The 7 Biggest Climate Wins of 2023: Renewables, COP 28, and More

2023 was officially the hottest year on record. We saw climate extremes in the form of heatwaves, wildfires, and flooding across different parts of the world. But it wasn’t all doom, hopelessness, and despair.

We also made some significant developments to reduce our emissions and handle the climate crisis. Here are some of them that stood out:

The shift to renewable energy

In 2023, emissions from the fossil fuel industry peaked and began a terminal decline. The increasing adoption and declining cost of renewable sources like solar and wind played a major role in this shift. Today, it is cheaper to generate energy from solar or wind plants compared to coal or gas facilities. The U.S. witnessed its largest annual addition of solar in 2023, and analysts predict that 2024 will set another record for new solar installations. By 2027, the total solar capacity installed in the U.S. is expected to nearly double.

Rising adoption of Electric Vehicles (EVs)

EVs are becoming more affordable and appealing compared to internal combustion (IC) vehicles. In the U.S., over 1 million EVs were sold in 2023, accounting for 7.6% of the total U.S. vehicle market, which is an increase from 5.9% in 2022. It is projected that the EV market share in the U.S. will reach 10% in 2024 with the introduction of more EV models, improved charging infrastructure, and government incentives like the Inflation Reduction Act. Globally, the electric car sales rose by 31% in 2023.

EU's New Carbon Tax

In October 2023, Europe implemented a landmark policy known as the Carbon Border Adjustment Mechanism (CBAM), which imposes charges on corporations in the EU for importing certain polluting products into the union unless the products originate from countries that have their own carbon price. Before 2023, this policy applied only to companies producing in the EU, enabling businesses to bypass it by offshoring production. The passage of the Carbon Border Adjustment Mechanism will close this loophole and ensure that corporations are held accountable for their carbon emissions. The CBAM certificates will be applicable from 2026. From October 2023 to December 2025, the importers of goods covered by the CBAM will have to measure and declare their emissions.

Historic steps taken at COP 28

At COP28 in Dubai, the world leaders launched the long-awaited fund for loss and damage caused by climate change. Historically, rich countries have resisted the loss and damage fund, fearing liability for the climate damage they caused. It changed in 2023 when delegates took a significant step by establishing a loss and damage fund to compensate vulnerable, developing countries for the impacts of climate change. A $100 billion annual pledge was also met for the first time, providing financial assistance to countries impacted by climate change. This will help developing countries protect and educate their vulnerable communities about the impacts of climate change. COP 28 also witnessed, for the first time, an agreement to transition away from the use of fossil fuels for energy, which signifies the beginning of the end for fossil fuels. Let’s hope the momentum continues at COP 29 in Azerbaijan in 2024.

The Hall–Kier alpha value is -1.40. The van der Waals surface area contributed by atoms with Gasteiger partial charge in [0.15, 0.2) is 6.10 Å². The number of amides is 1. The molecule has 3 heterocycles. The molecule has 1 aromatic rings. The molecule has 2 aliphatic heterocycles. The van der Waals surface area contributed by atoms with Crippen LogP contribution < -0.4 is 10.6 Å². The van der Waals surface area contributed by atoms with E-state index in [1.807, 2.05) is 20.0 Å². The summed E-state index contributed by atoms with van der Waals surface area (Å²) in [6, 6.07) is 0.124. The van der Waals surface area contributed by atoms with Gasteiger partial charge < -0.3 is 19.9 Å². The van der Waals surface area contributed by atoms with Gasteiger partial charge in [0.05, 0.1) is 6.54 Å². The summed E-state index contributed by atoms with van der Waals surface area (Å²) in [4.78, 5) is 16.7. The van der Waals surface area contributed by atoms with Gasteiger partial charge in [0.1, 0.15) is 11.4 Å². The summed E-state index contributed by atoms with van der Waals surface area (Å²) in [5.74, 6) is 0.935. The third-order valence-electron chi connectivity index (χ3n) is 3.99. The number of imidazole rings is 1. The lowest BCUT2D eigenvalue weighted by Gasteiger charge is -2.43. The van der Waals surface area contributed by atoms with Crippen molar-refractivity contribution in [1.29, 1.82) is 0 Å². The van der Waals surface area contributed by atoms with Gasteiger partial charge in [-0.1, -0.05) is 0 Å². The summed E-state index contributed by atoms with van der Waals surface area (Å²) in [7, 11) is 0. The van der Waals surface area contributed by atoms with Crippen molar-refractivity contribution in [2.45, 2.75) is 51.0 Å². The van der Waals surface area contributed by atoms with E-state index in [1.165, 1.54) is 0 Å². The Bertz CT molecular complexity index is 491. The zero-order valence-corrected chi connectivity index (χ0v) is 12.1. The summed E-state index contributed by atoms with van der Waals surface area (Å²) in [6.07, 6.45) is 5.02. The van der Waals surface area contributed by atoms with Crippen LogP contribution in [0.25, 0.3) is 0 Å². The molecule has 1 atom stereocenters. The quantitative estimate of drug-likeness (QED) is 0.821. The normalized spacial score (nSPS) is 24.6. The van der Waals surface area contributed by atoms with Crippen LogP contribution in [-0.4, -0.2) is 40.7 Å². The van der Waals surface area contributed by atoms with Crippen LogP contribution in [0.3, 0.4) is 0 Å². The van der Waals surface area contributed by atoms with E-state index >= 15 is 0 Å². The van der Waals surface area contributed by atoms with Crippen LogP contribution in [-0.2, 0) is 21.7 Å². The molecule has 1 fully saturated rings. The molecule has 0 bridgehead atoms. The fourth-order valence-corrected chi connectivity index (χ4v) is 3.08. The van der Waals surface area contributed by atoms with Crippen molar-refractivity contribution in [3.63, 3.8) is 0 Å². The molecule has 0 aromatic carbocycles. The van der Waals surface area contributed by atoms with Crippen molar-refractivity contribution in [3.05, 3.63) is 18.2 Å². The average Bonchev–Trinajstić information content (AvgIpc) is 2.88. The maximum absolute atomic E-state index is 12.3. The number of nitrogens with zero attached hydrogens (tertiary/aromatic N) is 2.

A treaty to protect the high seas

After more than a decade of negotiations, the United Nations member countries have agreed to the first-ever treaty to protect the world's oceans beyond national boundaries. Currently, only about 1% of the high seas, which make up two-thirds of the world's oceans, are protected. This leaves marine life vulnerable to threats such as climate change, overfishing, and shipping traffic. The treaty will establish protected areas in international waters, contributing to the global goal of protecting 30% of the world's oceans by 2030.

Drop in deforestation rates in Amazon rainforest

In Brazil's Amazon rainforest, the deforestation rates in 2023 were halved compared to the previous year, reaching the lowest level since 2018. This achievement is largely attributed to President Silva's government's return to a successful strategy that effectively reduced deforestation from 2004 to 2012. It marks a significant step towards the goal of completely stopping deforestation in the Amazon rainforest by 2030.

Let’s hope the list gets longer in 2024.

While businesses and governments are responsible for systemic changes, as individuals, there’s a lot of collective action that all of us can take.

Try this 1-minute quiz to help you discover your Sustainability Resolution for 2024 and reduce your footprint by 1%. The quiz results are tailored to your lifestyle, so you will receive recommendations that you are not already implementing and can feasibly do.


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